James F. Montgomery announced Tuesday that he will step aside from day- to-day management of Great Western Financial Corp.

While retaining the title of chairman, Mr. Montgomery will hand the chief executive's reins to John F. Maher, 51, president of Great Western, at yearend.

Mr. Montgomery, 60, chief executive officer of the nation's second- largest thrift company since 1979 and chairman since 1981, told the annual shareholders meeting near its headquarters in Chatsworth, Calif., that he will concentrate on lobbying.

Mr. Montgomery, who has been a vocal advocate of regulations favorable to thrifts, said he will devote most of his time at Great Western "to several major national policy issues that are critically important to this company's future."

Analysts said the management shift is unlikely to result in substantial operational or strategic changes at $43.6 billion-asset Great Western, the parent of Great Western Bank.

In a statement, Mr. Montgomery said there should be a "continuation in our basic strategic direction."

Mr. Maher has been president of Great Western Financial since 1986. He and Mr. Montgomery have worked closely since Mr. Montgomery became president and chief operating officer in 1975.

Analysts described Mr. Montgomery as having successfully piloted the institution through the real estate debacle of the late '80s and early '90s. Though it lost money, the company did not go under or go through a recapitalization that hurt stockholders the way other California-based thrifts did.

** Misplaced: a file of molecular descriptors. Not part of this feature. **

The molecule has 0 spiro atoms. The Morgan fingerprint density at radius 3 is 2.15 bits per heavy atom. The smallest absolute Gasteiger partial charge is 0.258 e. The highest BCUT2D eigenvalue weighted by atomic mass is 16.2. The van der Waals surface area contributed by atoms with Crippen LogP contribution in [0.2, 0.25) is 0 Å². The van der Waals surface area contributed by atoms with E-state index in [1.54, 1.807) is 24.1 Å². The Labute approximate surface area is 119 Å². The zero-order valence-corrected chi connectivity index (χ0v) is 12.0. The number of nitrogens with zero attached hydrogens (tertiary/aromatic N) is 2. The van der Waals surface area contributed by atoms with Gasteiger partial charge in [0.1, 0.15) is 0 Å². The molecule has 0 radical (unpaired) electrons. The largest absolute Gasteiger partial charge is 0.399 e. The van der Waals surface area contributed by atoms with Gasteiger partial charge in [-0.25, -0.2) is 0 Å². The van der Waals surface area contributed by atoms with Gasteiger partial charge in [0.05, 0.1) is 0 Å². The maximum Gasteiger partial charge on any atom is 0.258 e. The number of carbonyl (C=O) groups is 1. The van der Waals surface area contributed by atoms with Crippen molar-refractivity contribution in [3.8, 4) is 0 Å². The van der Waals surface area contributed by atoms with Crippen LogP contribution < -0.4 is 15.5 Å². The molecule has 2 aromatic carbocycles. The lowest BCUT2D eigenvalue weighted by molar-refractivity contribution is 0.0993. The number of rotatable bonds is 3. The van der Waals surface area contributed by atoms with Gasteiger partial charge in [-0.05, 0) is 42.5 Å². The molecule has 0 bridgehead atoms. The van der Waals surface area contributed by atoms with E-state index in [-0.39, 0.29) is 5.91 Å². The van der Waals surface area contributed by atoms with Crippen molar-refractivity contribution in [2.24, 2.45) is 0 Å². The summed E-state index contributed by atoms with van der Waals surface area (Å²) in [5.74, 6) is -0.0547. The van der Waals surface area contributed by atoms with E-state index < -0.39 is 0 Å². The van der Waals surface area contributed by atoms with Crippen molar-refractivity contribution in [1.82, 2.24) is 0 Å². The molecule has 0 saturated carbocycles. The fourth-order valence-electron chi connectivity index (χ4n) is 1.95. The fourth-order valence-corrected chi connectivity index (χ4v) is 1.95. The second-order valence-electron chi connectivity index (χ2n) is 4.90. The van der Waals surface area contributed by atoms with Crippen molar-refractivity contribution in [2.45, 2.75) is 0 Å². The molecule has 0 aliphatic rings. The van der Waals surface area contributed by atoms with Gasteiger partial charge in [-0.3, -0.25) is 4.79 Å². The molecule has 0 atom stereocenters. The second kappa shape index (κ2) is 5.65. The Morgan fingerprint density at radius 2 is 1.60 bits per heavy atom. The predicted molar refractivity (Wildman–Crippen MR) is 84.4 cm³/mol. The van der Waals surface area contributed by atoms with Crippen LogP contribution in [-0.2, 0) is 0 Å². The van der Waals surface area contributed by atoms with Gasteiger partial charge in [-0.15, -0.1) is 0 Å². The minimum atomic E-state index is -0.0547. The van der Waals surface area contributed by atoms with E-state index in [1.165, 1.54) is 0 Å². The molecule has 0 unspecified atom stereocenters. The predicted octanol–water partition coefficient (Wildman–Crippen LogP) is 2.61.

The analysts also applauded Mr. Montgomery's strategy of diversifying Great Western into more fee-producing, low-interest checking accounts than other thrifts, and by aggressively going after the lucrative consumer finance business.

"They are far more banklike than most thrifts, and that sets them up for a brighter future," said Thomas O'Donnell, an analyst with Smith Barney Inc.

But one analyst said the change could make Great Western a more likely acquisition target.

James Marks of Hancock Institutional Equity Services in San Francisco said Mr. Montgomery could make $20 million if an acquirer bought out his 0.58% stake in the company, which includes both stock and options.

Mr. Marks added that Mr. Montgomery might covet the opportunity to continue his lobbying activities as a vice chairman of a major regional bank, a position he could easily get if Great Western were acquired.

Analysts have long viewed Great Western as one of the more desirable targets in California for an out-of-state bank. Its banklike business mix and network of 1,200 offices in 25 states - including deposit-taking branch networks in California and Florida - would likely make it attractive to a large commercial banking company.

Possible suitors include Banc One Corp. and NationsBank Corp.

This fall, Mr. Montgomery is in line to become chairman of America's Community Bankers, the leading trade group for thrifts, a Great Western spokesman said. Mr. Montgomery is currently vice chairman of the group.

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